“I have wished to become a child again that I might find this book.”
Irish folklorist and dramatist Lady Augusta Gregory penned some of the most memorable and timeless retellings of tales from Irish mythology. Recently, the Folio Society — makers of such exquisitely crafted books as The Alice B. Toklas Cookbook illustrated by Natacha Ledwidge— resurrected Lady Gregory’s tales in a lavish slip-case edition of Irish Myths and Legends (public library) featuring stunning art by Brooklyn-based illustrator and cartoonist Jillian Tamaki.
In the preface, W. B. Yeats, with whom Lady Gregory’s co-founded the Irish Literary Theatre and the Abbey Theatre, writes of the stories’ mesmerism:
One must not expect in these stories the epic lineaments, the many incidents, woven into one great event of, let us say, the story of the War for the Brown Bull of Cuailgne, or that of the last gathering at Muirthemne… The men who imagined the Fianna had the imagination of children, and as soon as they had invented one wonder, heaped another on top of it. Children — or, at any rate, it is so I remember my own childhood — do not understand large design, and they delight in little shut-in places where they can play at houses more than in great expanses where a country-side takes, as it were, the impression of a thought. The wild creatures and the green things are more to them than to us, for they creep towards our light by little holes and crevices. When they imagine a country for themselves, it is always a country where one can wander without aim, and where one can never know from one place what another will be like, or know from the one day’s adventure what may meet one with to-morrow’s sun. I have wished to become a child again that I might find this book, that not only tells one of such a country, but is fuller than any other book that tells of heroic life, of the childhood that is in all folklore, dearer to me than all the books of the western world.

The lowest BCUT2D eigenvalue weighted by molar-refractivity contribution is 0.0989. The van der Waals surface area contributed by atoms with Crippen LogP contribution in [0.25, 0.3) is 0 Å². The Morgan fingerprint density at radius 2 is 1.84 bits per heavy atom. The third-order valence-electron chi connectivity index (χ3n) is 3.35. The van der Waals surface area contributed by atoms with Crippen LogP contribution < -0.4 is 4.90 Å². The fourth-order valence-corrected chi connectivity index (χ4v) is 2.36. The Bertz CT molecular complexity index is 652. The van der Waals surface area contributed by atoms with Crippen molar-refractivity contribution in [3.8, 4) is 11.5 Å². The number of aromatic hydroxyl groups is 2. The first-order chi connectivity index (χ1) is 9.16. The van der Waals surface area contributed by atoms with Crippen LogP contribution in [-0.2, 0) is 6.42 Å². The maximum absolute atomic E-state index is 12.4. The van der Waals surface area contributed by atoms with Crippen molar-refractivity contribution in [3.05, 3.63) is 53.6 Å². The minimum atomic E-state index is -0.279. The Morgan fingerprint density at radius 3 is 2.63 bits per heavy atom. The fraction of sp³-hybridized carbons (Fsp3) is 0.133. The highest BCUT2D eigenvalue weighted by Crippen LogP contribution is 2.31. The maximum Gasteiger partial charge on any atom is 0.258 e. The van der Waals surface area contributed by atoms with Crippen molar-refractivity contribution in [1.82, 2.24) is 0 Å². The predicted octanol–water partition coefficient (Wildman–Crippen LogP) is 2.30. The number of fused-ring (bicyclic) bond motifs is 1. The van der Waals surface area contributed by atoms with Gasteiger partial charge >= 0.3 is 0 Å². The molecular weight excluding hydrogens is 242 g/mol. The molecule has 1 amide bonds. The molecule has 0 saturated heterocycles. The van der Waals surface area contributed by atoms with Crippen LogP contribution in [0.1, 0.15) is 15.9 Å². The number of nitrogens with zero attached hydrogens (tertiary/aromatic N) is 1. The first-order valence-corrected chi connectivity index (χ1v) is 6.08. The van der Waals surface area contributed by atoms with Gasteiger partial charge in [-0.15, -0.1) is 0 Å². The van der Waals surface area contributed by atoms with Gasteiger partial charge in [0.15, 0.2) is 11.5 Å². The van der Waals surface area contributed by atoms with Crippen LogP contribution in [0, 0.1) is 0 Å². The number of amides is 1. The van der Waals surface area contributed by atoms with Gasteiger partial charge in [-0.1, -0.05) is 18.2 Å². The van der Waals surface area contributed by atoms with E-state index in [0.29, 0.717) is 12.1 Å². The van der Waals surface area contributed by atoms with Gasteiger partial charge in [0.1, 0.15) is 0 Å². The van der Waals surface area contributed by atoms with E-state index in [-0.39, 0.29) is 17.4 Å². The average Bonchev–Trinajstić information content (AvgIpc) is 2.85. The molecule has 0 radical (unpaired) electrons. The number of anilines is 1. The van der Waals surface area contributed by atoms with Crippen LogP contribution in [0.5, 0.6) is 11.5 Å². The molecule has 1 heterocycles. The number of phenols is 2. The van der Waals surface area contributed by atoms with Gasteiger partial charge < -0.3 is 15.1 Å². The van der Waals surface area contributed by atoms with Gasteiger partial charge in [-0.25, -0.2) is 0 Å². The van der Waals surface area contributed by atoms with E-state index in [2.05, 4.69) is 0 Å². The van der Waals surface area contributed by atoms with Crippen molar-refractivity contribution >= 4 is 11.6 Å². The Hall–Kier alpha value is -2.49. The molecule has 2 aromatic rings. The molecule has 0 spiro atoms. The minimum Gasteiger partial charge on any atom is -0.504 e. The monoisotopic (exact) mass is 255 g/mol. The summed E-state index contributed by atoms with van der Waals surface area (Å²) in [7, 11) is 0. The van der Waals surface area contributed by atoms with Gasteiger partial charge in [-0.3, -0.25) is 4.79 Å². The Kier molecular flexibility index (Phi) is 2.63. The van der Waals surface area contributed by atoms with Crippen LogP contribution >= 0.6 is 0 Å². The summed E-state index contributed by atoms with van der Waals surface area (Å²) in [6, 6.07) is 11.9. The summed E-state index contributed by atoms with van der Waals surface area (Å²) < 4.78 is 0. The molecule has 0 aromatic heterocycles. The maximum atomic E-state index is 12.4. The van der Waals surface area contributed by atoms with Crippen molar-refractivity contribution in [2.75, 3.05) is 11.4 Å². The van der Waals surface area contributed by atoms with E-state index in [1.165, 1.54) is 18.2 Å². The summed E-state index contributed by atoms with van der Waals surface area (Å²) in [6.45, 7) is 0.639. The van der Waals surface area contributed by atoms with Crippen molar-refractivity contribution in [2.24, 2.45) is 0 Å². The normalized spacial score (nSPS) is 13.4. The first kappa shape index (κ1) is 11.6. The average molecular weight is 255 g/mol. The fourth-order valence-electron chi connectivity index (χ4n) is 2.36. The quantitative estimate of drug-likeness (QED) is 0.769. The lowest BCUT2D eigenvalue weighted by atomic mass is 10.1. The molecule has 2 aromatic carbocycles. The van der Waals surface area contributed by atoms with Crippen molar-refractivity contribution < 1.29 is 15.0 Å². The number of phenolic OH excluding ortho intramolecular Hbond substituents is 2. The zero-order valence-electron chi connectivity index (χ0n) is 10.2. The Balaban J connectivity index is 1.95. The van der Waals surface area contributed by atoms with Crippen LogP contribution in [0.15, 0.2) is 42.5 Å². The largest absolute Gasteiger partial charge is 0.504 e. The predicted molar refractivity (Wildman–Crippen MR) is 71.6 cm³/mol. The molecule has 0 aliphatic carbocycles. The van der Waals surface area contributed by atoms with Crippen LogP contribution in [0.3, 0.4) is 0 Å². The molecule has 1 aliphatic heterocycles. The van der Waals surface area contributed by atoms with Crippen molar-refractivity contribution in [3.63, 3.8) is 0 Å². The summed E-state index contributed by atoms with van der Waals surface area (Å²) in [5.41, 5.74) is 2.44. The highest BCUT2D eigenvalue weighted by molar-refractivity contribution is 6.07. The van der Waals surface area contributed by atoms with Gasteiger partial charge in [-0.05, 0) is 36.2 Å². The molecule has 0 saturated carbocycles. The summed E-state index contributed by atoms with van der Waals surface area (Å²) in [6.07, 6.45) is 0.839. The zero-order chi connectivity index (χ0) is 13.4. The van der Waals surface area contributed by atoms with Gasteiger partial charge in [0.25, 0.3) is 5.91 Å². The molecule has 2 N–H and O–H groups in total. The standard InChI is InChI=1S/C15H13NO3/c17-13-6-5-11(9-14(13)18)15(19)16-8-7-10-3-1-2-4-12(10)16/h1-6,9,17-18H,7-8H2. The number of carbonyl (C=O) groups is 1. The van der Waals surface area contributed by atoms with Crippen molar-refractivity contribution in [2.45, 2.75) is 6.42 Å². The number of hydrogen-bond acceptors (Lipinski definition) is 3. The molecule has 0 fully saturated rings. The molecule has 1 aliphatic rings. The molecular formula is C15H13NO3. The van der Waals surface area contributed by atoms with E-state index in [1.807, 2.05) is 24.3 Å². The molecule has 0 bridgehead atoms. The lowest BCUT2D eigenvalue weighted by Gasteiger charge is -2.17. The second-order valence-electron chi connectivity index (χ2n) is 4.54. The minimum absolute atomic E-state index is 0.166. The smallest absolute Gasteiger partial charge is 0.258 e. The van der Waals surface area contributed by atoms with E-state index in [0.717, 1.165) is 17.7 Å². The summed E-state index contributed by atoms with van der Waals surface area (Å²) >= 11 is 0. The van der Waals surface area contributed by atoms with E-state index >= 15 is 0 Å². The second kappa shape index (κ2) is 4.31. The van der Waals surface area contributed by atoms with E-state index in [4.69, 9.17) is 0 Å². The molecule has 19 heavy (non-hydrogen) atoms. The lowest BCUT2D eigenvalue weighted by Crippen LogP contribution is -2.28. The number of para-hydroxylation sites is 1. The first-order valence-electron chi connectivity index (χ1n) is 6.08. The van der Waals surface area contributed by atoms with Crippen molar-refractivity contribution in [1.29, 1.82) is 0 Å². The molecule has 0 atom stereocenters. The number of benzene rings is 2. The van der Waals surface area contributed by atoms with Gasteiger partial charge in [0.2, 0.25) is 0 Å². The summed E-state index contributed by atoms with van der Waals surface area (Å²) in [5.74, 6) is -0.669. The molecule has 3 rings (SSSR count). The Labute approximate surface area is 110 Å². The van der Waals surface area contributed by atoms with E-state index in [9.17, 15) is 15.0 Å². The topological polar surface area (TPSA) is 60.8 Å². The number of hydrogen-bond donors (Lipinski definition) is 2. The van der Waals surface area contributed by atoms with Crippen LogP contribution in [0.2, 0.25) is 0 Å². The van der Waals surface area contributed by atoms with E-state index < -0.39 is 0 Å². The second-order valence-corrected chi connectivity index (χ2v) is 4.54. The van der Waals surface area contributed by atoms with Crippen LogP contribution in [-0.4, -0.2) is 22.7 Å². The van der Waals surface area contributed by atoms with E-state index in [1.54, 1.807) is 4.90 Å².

Tamaki’s drawings — reminiscent of Kay Nielsen’s Scandinavian fairy tale illustrations from the early 1900s and the late Yan Nascimbene’s art for Italo Calvino’s short stories — envelop these age-old tales in a new layer of enchantment:
Complement Irish Myths and Legends, which is exquisite in its entirety, with Alice and Martin Provensen’s stunning vintage illustrations for 12 classic fairy tales and Pixar’s Ancient Book of Myth and War. You can see more of Tamaki’s breathtaking work on her site.